• 35. EXPERIMENT NO: 11 Generation of FIR Filter using TMS320C6713 DSK Name: Md Arif Ahmed Roll NO: 12H66D7007 Date: 28/09/2013 Aim: To generate FIR Filter using TMS320C6713 DSK ( DSP Starter Kit). Apparatus: 1. TMS320C6713 DSK 2. Personal Computer 3. Code Composer Studio Software Theory: In signal processing, a finite impulse response (FIR) filter is a filter whose impulse response (or response to any finite length input) is of finite duration, because it settles to zero in finite time. This is in contrast to infinite impulse response (IIR) filters, which may have internal feedback and may continue to respond indefinitely (usually decaying). The impulse response of an Nth-order discrete-time FIR filter lasts for N + 1 samples, and then settles to zero. FIR filters can be discrete-time or continuous-time, and digital or analog. The output y of a linear time invariant system is determined by convolving its input signal x with its impulse response b. For a discrete-time FIR filter, the output is a weighted sum of the current and a finite number of previous values of the input. The operation is described by the following equation, which defines the output sequence y[n] in terms of its input sequence x[n]:
  • 36. where : is the input signal, is the output signal, are the filter coefficients, also known as tap weights, that make up the impulse response, is the filter order; an th-order filter has terms on the right-hand side. Source code: #include<stdio.h> #include<math.h> # define pi3.1415 int n,N,c; float wr[64],wt[64]; void main() { printf("n enter no of samples N=;"); scanf("%d",&N); printf("n enter choice of window function n 1.rectn 2.triangn c=:"); scanf("%d",&c); printf("n elements of window function are:"); switch(c) { case 1: for(n=0;n<=N-1;n++) { wr[n]=1; printf("n wr[%d]=%f",n,wr[n]); } break;
  • 37. case 2: for(n=0;n<=N-1;n++) { wt[n]=1-(2*(float)n/(N-1)); printf("n wt(%d)=%f",n,wt[n]); } break; } } Result: FIR Filter is generated using TMS320C6713 DSK
  • 38. Result Analysis: When the bit-error-rate is high, many bits will be in error. The worst-case bit-error-rate is 4%percent, at which point, the modem is essentially useless. Most communications systems require bit-error-rates several orders of magnitude lower than this. Even a bit-error-rate of one percent is considered quite high. We usually want to plot a curve of the bit-error-rate as a function of the SNR, and include enough points to cover a wide range of bit-error-rates. At high SNRs, this can become difficult, since the bit-error-rate becomes very low. For example, a bit-error-rate of 10^−6 means only one bit out of every million bits will be in error. In our test signal only contains 1000bits, we will most likely not see an error at this biterror-rate. In order to be statistically significant, each simulation we run must generate some number of errors. If a simulation generates no errors, I t does not mean the bit-error-rate is zero; it only means we did not have enough b its in our transmitted signal. As a rule of thumb, we need about 100 (or more) errors in each simulation, in order to have confidence that our bit-error-rate is statistically valid. At high SNRs, this can require a test signal containing millions, or even billions of bits.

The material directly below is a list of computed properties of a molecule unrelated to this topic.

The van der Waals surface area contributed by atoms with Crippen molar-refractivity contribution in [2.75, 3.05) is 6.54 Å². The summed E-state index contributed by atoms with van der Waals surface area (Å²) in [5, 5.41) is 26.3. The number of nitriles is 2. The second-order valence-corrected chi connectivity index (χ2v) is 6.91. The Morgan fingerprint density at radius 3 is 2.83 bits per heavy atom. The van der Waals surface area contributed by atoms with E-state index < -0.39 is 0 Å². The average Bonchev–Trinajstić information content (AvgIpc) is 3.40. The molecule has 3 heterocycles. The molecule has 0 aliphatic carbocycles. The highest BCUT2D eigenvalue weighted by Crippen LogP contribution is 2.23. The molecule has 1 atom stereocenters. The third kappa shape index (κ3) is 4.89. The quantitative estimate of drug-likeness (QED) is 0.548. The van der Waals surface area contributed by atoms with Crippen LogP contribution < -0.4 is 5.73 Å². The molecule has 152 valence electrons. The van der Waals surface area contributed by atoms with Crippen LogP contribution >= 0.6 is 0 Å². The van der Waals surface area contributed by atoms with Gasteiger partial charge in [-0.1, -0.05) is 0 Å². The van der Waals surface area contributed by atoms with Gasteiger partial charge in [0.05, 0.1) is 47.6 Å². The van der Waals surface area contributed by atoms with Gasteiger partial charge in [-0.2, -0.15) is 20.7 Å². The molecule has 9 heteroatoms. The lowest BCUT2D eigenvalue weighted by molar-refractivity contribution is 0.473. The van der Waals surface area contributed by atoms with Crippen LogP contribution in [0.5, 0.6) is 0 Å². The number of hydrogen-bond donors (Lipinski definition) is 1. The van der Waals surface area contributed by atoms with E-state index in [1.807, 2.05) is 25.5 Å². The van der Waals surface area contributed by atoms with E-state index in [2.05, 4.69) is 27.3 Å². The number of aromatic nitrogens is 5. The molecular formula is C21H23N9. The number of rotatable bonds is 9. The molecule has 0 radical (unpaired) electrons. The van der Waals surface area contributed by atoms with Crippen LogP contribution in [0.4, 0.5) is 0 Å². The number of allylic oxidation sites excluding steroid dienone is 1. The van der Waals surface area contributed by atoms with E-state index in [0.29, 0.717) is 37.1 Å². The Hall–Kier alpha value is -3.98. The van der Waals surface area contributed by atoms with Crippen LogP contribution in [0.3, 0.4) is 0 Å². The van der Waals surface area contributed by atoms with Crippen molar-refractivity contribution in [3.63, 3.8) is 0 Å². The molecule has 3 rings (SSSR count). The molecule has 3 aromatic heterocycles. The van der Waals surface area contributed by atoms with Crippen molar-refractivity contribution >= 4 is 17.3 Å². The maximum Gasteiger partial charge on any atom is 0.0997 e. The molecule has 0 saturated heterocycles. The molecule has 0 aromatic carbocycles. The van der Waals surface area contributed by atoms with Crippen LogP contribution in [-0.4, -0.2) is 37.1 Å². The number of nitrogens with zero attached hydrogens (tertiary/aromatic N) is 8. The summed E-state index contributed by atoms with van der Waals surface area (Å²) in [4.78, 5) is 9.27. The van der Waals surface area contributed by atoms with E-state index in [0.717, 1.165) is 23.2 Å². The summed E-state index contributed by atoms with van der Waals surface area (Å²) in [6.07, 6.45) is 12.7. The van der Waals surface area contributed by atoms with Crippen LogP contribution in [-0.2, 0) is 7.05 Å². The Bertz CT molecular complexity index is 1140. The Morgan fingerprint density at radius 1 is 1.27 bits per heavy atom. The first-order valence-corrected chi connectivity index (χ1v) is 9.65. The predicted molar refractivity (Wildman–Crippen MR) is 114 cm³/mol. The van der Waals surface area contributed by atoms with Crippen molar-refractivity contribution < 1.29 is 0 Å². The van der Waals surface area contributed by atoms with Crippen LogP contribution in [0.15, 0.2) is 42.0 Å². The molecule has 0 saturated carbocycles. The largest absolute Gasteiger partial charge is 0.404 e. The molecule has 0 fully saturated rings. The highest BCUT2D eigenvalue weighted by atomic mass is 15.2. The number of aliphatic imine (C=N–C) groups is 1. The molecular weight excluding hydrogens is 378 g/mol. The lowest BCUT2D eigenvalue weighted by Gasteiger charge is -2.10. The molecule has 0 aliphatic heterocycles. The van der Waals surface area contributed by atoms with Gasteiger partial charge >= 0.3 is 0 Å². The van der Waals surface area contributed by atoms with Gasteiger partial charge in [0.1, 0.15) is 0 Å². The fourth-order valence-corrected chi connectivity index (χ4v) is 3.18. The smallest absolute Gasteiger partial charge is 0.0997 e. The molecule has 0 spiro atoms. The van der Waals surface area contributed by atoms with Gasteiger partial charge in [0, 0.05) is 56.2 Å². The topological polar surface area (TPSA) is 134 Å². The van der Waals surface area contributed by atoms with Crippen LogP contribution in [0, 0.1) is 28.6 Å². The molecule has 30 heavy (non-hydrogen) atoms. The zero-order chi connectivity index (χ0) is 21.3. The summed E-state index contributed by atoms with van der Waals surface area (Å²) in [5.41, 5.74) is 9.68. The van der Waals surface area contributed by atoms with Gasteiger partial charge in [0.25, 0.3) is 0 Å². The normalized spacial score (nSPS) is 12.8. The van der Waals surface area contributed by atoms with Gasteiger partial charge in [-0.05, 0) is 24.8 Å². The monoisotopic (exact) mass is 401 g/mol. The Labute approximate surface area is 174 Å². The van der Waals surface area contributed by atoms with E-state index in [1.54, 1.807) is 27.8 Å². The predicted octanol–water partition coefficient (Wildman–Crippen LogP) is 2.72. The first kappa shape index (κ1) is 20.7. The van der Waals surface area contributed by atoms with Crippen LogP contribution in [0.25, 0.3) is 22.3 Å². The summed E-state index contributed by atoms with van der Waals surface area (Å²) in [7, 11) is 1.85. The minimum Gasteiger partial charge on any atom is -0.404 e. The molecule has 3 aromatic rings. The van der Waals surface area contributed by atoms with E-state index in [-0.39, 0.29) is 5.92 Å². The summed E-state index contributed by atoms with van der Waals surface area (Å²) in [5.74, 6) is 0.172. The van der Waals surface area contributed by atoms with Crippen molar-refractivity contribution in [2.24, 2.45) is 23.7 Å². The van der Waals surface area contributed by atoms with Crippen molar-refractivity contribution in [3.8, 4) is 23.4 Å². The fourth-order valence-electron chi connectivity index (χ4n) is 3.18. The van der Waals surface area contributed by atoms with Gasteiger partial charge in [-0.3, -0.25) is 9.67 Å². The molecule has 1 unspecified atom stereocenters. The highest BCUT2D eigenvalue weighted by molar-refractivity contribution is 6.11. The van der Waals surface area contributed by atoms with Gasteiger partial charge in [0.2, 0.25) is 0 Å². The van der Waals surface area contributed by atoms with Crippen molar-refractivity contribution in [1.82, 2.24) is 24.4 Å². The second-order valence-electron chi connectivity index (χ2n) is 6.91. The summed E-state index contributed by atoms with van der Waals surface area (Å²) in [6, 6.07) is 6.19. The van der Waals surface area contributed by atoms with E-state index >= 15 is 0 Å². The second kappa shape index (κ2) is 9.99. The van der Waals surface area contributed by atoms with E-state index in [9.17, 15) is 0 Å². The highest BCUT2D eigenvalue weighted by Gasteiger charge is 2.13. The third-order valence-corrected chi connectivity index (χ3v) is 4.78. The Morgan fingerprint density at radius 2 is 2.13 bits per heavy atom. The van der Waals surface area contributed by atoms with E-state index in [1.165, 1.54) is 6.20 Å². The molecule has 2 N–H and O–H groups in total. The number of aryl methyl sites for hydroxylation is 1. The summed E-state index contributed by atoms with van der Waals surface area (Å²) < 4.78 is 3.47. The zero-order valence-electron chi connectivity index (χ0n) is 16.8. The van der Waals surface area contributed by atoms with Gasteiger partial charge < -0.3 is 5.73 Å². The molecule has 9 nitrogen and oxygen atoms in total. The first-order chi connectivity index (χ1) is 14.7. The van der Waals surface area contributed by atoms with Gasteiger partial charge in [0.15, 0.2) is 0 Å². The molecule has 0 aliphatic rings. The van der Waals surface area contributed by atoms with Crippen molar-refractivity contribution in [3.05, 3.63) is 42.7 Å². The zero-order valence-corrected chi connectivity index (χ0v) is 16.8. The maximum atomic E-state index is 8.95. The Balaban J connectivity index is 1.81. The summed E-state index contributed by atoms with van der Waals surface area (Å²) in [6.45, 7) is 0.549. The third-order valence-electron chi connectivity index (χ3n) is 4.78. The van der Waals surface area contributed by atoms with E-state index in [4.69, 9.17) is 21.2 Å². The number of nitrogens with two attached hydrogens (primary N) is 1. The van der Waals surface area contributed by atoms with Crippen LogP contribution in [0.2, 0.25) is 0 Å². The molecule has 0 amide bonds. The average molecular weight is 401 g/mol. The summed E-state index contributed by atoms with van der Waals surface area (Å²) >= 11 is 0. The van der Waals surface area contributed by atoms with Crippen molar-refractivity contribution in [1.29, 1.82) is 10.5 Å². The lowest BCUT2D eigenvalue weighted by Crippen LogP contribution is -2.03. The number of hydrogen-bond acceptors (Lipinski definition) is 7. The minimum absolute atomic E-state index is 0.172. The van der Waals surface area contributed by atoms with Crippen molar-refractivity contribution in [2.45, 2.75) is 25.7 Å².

• 39. Result Analysis: Hamming codes have a minimum distance of 3, which means that the decoder can detect and correct a single error, but it cannot distinguish a double bit error of some codeword from a single bit error of a different codeword. Thus, they can detect double-bit errors only if correction is not attempted.
  • 40. Result Analysis: K = number of bits shifted into the encoder at one time K =2 is used here N = number of encoder output bits corresponding to the K information bits r=k /n= code rate K= constraint length, encoder memory Each encoded bit is a function of the present input bits and their past ones. The operation of a convolutional encoder can be represented using state diagrams and trellis diagrams. State diagrams give a compact representation of the encoding process, but hide the evolution of the encoding process over time. Trellis diagrams give that extra dimension.
  • 41. Result Analysis: Consider a polynomial of a length of positive integers scalar that defines a track depth convert the convolution code polynomial code into trellis description and decode to convolution data using veterbi decoder. Here i had considered the same encoder inputs for which the output obtained is using viterbi decoding algorithm.
  • 42. Output: Minimum distance of hamming code is 2